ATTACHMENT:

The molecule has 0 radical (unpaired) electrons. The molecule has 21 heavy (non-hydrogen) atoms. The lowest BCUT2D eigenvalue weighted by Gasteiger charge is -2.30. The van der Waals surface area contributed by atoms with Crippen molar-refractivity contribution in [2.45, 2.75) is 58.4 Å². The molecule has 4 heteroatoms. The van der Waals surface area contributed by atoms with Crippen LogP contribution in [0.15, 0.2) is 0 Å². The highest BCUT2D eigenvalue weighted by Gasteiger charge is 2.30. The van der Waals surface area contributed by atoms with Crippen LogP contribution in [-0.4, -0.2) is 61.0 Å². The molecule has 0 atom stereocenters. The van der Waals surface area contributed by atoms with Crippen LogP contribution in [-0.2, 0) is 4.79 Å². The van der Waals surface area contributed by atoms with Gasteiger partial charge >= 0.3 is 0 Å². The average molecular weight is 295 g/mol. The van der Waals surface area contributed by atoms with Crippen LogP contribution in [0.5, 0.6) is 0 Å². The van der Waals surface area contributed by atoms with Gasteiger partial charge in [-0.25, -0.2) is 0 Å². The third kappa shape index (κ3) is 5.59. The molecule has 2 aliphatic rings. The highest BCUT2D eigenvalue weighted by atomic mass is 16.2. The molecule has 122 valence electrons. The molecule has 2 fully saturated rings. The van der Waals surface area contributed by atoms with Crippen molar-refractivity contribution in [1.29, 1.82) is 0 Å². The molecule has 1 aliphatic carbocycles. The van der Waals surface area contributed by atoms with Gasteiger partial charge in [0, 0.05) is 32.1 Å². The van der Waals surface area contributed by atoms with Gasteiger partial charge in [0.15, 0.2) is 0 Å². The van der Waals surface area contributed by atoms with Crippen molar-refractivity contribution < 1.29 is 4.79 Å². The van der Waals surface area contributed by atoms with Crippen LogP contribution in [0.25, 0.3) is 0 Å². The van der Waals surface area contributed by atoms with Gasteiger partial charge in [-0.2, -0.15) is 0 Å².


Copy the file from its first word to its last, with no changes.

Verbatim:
The molecule has 0 radical (unpaired) electrons. The molecule has 21 heavy (non-hydrogen) atoms. The lowest BCUT2D eigenvalue weighted by Gasteiger charge is -2.30. The van der Waals surface area contributed by atoms with Crippen molar-refractivity contribution in [2.45, 2.75) is 58.4 Å². The molecule has 4 heteroatoms. The van der Waals surface area contributed by atoms with Crippen LogP contribution in [0.15, 0.2) is 0 Å². The highest BCUT2D eigenvalue weighted by Gasteiger charge is 2.30. The van der Waals surface area contributed by atoms with Crippen LogP contribution in [-0.4, -0.2) is 61.0 Å². The molecule has 0 atom stereocenters. The van der Waals surface area contributed by atoms with Crippen LogP contribution in [-0.2, 0) is 4.79 Å². The van der Waals surface area contributed by atoms with Gasteiger partial charge >= 0.3 is 0 Å². The average molecular weight is 295 g/mol. The van der Waals surface area contributed by atoms with Crippen LogP contribution in [0.5, 0.6) is 0 Å². The van der Waals surface area contributed by atoms with Gasteiger partial charge in [-0.25, -0.2) is 0 Å². The third kappa shape index (κ3) is 5.59. The molecule has 2 aliphatic rings. The highest BCUT2D eigenvalue weighted by atomic mass is 16.2. The molecule has 122 valence electrons. The molecule has 2 fully saturated rings. The van der Waals surface area contributed by atoms with Crippen molar-refractivity contribution in [1.29, 1.82) is 0 Å². The molecule has 1 aliphatic carbocycles. The van der Waals surface area contributed by atoms with Gasteiger partial charge in [0, 0.05) is 32.1 Å². The van der Waals surface area contributed by atoms with Gasteiger partial charge in [0.15, 0.2) is 0 Å². The van der Waals surface area contributed by atoms with Crippen molar-refractivity contribution < 1.29 is 4.79 Å². The van der Waals surface area contributed by atoms with Crippen LogP contribution in [0.25, 0.3) is 0 Å². The van der Waals surface area contributed by atoms with Gasteiger partial charge in [-0.2, -0.15) is 0 Å².